In terms of helping you generate content ideas, navigate to Acquisition <All Traffic<Channels<Organic.

You will end up on your website’s version of what you see in image 1 below.

Image 1: Google Analytics – Acquisition view

From here you can view all the keywords/phrases used by visitors to find your pages. This is a great free source of additional topic ideas.

SEM Rush

SEMRush is an SEO tool that helps you perform keyword research and build out a keyword strategy as part of your content plan.

It is an incredibly powerful tool, and there is one feature that is very useful for generating content ideas. The Topic Research function provides content suggestions based on information that is already available online, and that is semantically related to your chosen keyword or phrase. It essentially gives you an insight into the types of content that works for your keyword strategy.

Image 2: SEMRush topic research tool.

If you are struggling for content ideas or need to understand the best keyword structure to use, we recommend using SEMRush.

Google Search

Often overlooked, but an incredibly powerful source of helpful insights for content production, Google itself. Going back to the search and typing in your query will bring back a series of questions other people have been asking surrounding the topic.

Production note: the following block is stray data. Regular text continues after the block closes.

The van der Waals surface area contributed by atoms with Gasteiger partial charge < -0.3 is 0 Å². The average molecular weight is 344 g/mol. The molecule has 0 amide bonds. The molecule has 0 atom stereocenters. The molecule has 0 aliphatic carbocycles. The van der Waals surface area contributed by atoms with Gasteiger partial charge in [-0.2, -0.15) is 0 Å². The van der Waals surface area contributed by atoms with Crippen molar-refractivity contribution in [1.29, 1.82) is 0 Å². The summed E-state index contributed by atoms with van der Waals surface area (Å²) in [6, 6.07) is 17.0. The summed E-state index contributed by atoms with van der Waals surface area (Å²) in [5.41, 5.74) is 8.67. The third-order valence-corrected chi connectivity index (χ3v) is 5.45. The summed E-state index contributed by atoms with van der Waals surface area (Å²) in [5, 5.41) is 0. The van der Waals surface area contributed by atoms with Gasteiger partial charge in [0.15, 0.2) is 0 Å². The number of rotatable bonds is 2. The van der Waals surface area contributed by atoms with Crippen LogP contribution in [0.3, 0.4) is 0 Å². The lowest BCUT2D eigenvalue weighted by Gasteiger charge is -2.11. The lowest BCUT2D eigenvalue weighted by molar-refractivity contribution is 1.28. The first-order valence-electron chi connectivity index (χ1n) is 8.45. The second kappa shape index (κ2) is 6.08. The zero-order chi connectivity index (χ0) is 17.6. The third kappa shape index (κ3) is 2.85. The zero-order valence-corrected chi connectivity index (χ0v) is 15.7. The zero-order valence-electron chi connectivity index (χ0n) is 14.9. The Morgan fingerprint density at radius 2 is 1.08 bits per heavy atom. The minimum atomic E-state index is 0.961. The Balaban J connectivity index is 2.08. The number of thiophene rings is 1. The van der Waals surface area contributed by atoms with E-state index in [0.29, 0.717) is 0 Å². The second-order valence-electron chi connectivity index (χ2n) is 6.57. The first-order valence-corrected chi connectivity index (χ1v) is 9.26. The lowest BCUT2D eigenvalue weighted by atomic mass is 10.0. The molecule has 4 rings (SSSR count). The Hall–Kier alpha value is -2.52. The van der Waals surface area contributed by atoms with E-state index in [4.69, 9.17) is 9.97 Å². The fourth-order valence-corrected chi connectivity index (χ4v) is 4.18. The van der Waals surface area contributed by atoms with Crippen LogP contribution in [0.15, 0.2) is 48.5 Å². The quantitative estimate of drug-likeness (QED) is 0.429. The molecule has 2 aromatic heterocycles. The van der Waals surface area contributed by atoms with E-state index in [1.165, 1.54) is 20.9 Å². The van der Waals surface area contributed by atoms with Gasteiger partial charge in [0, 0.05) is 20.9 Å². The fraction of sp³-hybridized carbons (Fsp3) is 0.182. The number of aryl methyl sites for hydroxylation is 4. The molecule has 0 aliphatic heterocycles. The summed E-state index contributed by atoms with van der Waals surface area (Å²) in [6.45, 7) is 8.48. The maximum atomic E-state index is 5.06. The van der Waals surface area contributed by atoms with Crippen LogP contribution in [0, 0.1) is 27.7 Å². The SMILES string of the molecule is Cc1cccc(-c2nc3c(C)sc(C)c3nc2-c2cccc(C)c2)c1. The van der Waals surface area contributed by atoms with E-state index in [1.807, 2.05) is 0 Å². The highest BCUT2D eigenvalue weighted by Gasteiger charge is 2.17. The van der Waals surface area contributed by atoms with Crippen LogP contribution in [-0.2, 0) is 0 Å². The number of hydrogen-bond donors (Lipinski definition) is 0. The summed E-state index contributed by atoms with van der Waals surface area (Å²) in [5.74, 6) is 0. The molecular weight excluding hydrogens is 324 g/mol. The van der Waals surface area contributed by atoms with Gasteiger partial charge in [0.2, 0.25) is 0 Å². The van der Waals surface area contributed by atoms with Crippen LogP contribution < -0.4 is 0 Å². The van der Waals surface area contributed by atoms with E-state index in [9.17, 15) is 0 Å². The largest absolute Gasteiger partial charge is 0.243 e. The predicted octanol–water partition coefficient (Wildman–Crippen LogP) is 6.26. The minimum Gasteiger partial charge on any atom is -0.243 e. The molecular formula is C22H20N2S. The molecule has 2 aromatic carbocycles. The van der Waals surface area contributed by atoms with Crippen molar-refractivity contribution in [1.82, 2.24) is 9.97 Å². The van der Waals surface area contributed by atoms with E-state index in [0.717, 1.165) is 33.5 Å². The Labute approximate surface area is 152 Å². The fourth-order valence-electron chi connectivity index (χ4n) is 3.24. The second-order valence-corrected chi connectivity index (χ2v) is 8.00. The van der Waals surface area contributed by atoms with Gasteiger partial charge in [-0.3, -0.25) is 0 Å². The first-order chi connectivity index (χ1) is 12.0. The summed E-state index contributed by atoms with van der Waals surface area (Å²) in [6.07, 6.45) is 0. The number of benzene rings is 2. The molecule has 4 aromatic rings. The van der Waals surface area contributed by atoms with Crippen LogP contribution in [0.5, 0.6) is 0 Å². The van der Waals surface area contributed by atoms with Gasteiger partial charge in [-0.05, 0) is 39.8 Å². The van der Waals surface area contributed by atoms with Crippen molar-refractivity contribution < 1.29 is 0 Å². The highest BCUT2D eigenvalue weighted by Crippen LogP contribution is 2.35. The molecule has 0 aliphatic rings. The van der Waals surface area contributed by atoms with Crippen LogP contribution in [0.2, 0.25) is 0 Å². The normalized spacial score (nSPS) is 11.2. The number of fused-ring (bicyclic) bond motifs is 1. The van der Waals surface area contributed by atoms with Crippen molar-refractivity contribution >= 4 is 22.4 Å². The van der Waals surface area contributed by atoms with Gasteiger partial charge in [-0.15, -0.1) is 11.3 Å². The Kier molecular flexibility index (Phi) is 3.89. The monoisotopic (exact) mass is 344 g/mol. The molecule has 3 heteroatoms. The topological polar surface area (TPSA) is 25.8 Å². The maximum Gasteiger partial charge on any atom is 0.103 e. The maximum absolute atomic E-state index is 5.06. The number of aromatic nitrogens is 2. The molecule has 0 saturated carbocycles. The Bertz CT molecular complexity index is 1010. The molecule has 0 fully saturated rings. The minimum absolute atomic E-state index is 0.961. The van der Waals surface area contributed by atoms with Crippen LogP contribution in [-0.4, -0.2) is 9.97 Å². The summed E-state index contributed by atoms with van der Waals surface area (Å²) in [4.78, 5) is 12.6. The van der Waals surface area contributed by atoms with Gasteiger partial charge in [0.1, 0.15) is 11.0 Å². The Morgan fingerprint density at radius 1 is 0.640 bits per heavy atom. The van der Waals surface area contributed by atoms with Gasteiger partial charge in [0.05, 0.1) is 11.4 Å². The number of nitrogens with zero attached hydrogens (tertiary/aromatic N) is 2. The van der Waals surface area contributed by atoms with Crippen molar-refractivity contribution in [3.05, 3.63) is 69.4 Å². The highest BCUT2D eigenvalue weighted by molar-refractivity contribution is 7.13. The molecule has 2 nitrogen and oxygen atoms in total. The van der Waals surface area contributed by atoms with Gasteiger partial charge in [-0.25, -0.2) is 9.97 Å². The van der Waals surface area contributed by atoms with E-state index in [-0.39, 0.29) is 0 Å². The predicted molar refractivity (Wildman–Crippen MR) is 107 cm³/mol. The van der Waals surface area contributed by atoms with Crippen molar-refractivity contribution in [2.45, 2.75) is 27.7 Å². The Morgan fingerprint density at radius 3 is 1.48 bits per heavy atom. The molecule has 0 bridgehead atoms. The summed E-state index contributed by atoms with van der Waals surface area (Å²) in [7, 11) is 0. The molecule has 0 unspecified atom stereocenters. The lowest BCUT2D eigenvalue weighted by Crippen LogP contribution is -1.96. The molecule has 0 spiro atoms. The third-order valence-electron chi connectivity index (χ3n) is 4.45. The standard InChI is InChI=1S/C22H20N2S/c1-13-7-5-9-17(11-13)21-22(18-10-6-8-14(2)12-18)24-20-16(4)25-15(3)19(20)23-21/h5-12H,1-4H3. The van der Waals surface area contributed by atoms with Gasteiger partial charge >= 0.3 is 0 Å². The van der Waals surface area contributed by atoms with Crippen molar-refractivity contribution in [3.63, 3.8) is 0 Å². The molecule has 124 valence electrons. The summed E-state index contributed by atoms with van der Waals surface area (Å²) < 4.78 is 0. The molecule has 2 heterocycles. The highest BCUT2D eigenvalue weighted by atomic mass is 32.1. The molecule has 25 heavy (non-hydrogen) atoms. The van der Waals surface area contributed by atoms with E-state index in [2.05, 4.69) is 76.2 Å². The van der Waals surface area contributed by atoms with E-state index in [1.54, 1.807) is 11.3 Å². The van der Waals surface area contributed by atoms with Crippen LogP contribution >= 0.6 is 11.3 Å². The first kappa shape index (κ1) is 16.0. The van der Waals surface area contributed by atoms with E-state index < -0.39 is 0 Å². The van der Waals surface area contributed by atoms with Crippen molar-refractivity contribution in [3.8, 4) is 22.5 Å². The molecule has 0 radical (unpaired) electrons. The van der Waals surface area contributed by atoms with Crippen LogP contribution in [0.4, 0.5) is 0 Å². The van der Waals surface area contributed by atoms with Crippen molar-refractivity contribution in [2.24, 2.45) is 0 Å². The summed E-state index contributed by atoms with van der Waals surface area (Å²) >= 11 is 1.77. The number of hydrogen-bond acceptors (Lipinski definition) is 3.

Image 3: Google Search - People also asked.

This is a great way of generating title ideas and a perfect solution if you don’t carry lots of Google Analytics data.

3. Freelancers

We live in a gig economy and according to Forbes, more than one in three workers are freelancers. It makes sense to utilize that freelance community.

Websites such as Freelancer.com and Zerys.com offer access to a wide variety of content writers, giving you the flexibility to pick and develop a list of writers you trust. However, these platforms might not be for you as they often require a significant time investment to find and develop the writers you like. A non-science writer may require coaching to become fully competent in writing technical scientific marketing content for an online audience.

Over ten years we have developed a network of over 70 scientific freelancer writers from all walks of science. All of our freelancers are fully qualified scientists, and their work has been subjected to various quality metrics and peer reviews. This ensures we can successfully match the work with the writer to get the best result and maintain a high standard of quality.

Image 4: News-Medical freelancers

Most of our writers have been working with us for years, so they have a solid understanding of what is required to write for many scientific disciplines online.

4. Interviews & Templates

It can often be a challenge to get content written by experts who work within your business. Their time is limited – just like yours – and priorities may not align, creating a content bottleneck.

Interviews offer a great alternative format. Not only will this reduce the load on your experts, it will also increase trust with your audience and attract new customers. Around 5-10 questions will normally be enough, depending on the focus of the interview.

Image 5: Interview example on News-Medical.net

Who answers the questions?